An escort says she was hired by one foreign born A list celebrity for an hour.
Instead, she was confronted by a half dozen men and they wouldn’t let her leave until they all raped her and then didn’t pay her.
She went to the police.
Crown Prince Mohammed bin Salman
Prince Charming: Inside Saudi Arabia’s Hollywood Ambitions
On a balmy Wednesday at the tony Four Seasons in Beverly Hills, California, entertainment’s finest got their first taste of the industry’s new moneymen. Lobby placards in Arabic welcomed visitors to the General Consulate of the Kingdom of Saudi Arabia in Los Angeles. Outside, an oud player and platters of hummus and dates transported visitors to Riyadh — at least, a Hollywood remake of it.
The suits were out in force to court investment from the oil-rich Gulf nation, which is pouring money into Hollywood in a ploy to attract partners to its own nascent entertainment industry. The Saudi delegation, led by Crown Prince Mohammed Bin Salman, booked the entirety of the Four Seasons as part of a lavish three-week U.S. charm offensive. Los Angeles’ media moguls played host: Bin Salman, 32, reportedly dined at Rupert Murdoch’s Bel Air estate with five major studio heads (and Dwayne “The Rock” Johnson).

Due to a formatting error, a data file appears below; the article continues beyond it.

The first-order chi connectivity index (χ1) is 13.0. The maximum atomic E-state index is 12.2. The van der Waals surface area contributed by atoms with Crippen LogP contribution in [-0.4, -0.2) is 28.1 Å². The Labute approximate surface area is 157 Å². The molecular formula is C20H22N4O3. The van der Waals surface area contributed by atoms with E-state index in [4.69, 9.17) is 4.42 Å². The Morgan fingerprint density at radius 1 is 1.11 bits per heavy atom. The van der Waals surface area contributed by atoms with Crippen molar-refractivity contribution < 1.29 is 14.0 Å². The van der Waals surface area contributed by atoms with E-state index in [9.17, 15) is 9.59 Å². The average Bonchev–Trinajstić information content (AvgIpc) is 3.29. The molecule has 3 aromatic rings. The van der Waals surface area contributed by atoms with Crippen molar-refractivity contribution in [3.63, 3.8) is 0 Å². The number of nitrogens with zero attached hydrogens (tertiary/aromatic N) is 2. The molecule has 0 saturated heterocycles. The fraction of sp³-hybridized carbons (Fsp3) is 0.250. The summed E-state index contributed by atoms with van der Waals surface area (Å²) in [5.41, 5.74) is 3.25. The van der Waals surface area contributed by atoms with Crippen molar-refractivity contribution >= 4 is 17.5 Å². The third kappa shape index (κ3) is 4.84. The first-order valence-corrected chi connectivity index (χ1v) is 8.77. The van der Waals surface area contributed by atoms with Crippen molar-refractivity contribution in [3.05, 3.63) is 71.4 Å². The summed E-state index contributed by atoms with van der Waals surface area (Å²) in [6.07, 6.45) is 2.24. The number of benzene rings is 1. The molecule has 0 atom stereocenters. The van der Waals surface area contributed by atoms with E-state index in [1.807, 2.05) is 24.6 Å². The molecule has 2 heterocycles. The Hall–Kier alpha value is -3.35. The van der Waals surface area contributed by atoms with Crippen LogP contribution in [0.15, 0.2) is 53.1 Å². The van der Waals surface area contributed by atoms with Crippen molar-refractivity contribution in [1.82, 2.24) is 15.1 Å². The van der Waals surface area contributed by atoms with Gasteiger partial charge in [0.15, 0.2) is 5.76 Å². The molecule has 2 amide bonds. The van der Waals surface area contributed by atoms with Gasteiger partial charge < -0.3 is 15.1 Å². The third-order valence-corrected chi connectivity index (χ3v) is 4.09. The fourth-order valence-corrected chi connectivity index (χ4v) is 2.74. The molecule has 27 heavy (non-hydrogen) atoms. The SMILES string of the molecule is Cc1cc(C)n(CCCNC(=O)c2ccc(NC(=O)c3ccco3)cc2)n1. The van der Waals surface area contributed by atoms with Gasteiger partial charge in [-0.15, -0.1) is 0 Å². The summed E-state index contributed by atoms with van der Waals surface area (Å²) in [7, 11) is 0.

Hollywood has a long history of taking dumb money from outside investors who underestimate the volatility of movie returns. Saudi Arabia is its latest target: Studios and small productions companies are now looking to the reforming Kingdom to help finance projects. Given that North American theatrical admissions dipped 6% in 2017, many more are banking on its population being a moviegoing goldmine.
“They’re the new Chinese,” said one insider, whose company is forging a deal with the Saudis. The ritzy mating dance is a reboot: In October 2016, Dalian Wanda Group chairman and billionaire Wang Jianlin cozied up to bigwigs at a similar gala at the Los Angeles County Museum of Art. His real estate conglomerate led China’s charge into Hollywood, which resulted in Chinese companies brokering deals with five of the six major studios and Wanda’s acquisition of co-financing and coproduction outfit, Legendary Entertainment, for an overblown $3.5 billion, including debt. In 2016, Chinese money in Hollywood totaled approximately $5 billion, but by 2017 that dwindled to some $500 million, as the Chinese government cracked down on foreign investments. – Source